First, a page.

Pleasant Hill Candidate Profile - Mike Flake

Pleasant Hill Patch asked the City Council candidates a series of questions. Here are the answers from Mike Flake.

Patch: Why are you running for Pleasant Hill City Council?

Mike Flake: 
I am running for City Council to help improve how City Hall operates and make fiscal responsibility, open government, and quality neighborhoods our top priorities.  I have plans for each of these areas to identify solutions and hold City leadership accountable.  I released these plans on October 4th, the morning after the Candidate Forum at City Hall.  To obtain a copy of these plans, please contact me at Mike_Flake@yahoo.com.

Patch: What are the top three issues you see facing the city, and how would you address them?

Mike Flake: 
Fiscal Responsibility – We’ve got to control deficit spending, excessive salaries, and pension liabilities. The City leaders gave out over $280,000 in severance pay to our former City Attorney, yet the Contra Costa Times says she resigned.  I don’t recall severance being something you give to someone who resigns.  This payment alone could have offset a significant portion of the deficit spending of last fiscal year.  Not only do we need to control spending, we’ve got to bring in business to fill empty store fronts and vacant buildings.  One of my proposals is to waive the business license fee for the first year of any new business that takes on an empty space.

Open Government - Over the past several years, residents have challenged the City to improve transparency.  You might recall issues such as Crestwood, St. Theresa, Measure T, and most recently “Emergency Shelters”.  Council has acknowledged that improvement is needed, yet we are still waiting.  I will work to provide greater access to information and feedback opportunities.  I’ll make sure public notices and signage are clear on topics, so that casual readers are not misled.  A simple improvement is to replace the City’s streaming video of Council meetings with the ability to download a file that allows you to watch the video on the go without having to maintain a constant connection to the internet. 

Quality Neighborhoods - We want to improve and enhance our neighborhoods, and ensure the safety and welfare of residents and businesses alike.  However, the City consistently allocates more resources to administration. I will reprioritize the budget in favor of residents and businesses.  Many of our capital improvement projects are too costly, such as the needed flood control basin at the southern part of the City.  However, we should put investment into planning and making incremental improvements where possible.  If we have a plan and show progress, perhaps we’ll be better able to compete for federal funds when we have projects that are beyond the concept phase and maybe even “shovel ready.”  Finally, I will stand against “Stack-n-Pack” housing.  Interests outside the City are demanding that we place more attention towards high-density housing.  This is contrary to what makes Pleasant Hill an attractive place to live.  Someday in the future, Mangini Farm might undergo development.  We need to make sure that the proposed development is consistent with the quality and character of adjacent neighborhoods.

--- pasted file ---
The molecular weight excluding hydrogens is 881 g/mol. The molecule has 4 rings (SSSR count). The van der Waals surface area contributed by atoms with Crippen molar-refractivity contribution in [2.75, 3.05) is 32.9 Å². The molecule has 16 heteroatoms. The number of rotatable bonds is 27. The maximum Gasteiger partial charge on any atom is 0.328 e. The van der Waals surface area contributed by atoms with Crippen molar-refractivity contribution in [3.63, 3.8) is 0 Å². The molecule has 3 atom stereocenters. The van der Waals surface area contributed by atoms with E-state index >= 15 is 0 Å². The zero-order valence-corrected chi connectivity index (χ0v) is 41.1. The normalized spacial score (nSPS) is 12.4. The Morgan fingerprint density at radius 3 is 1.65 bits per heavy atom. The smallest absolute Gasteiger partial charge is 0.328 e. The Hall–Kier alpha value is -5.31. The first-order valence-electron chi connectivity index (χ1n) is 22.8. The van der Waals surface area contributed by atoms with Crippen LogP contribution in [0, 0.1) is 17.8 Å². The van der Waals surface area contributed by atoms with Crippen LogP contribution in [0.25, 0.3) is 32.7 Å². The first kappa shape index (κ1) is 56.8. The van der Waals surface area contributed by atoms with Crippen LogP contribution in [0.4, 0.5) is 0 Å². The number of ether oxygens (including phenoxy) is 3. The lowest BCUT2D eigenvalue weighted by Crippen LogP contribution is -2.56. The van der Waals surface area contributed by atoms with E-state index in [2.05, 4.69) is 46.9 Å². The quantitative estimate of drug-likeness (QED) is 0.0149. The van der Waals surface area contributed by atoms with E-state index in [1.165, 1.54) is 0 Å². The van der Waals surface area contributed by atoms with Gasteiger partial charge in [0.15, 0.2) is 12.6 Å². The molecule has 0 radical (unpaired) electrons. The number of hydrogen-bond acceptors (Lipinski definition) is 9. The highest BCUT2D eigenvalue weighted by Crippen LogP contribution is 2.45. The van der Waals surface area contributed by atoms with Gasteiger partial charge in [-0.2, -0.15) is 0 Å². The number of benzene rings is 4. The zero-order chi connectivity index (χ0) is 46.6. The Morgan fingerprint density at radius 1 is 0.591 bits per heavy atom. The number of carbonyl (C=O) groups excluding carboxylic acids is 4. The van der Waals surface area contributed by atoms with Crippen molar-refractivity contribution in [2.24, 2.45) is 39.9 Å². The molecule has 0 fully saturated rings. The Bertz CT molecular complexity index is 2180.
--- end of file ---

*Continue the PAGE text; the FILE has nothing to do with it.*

Patch: What are the three best things about living in Pleasant Hill?

Mike Flake:
Quality neighborhoods – Let’s keep them this way.

The location – easy access to work and play (i.e. open spaces, San Francisco, Wine Country, water skiing, and snow skiiing.).

Safety - I don’t worry about my father in-law while he walks the trails and sidewalks of Pleasant Hill.  We’ve got exceptional response times from our Police Department.

Patch: What are the three worst things?

Mike Flake:
The Crossroads Development – It could have been so much better had we selected a developer of choice during the redevelopment competition.  Instead, we have two developers at odds.

Empty space at DVC Plaza (i.e. K-Mart and former Safeway space).

The solar panel “eye sore” at Contra Costa Blvd. and Taylor (formerly Blondie’s).  Some of the panels don’t seem to be oriented correctly toward the sun for maximizing the energy production.

Patch: If you win a seat, how will you keep in touch with your constituents for the next four years?

Mike Flake:Keep routine office hours at City Hall; most likely every Friday morning where people would know I’m there and can drop in.  I’ll probably start a monthly newsletter to let residents know the details of what’s going on at City Hall and make the distribution via e-mail.  Maybe even use the “Surveymonkey” to accompay the Newsletter to give it a more interactive flair.

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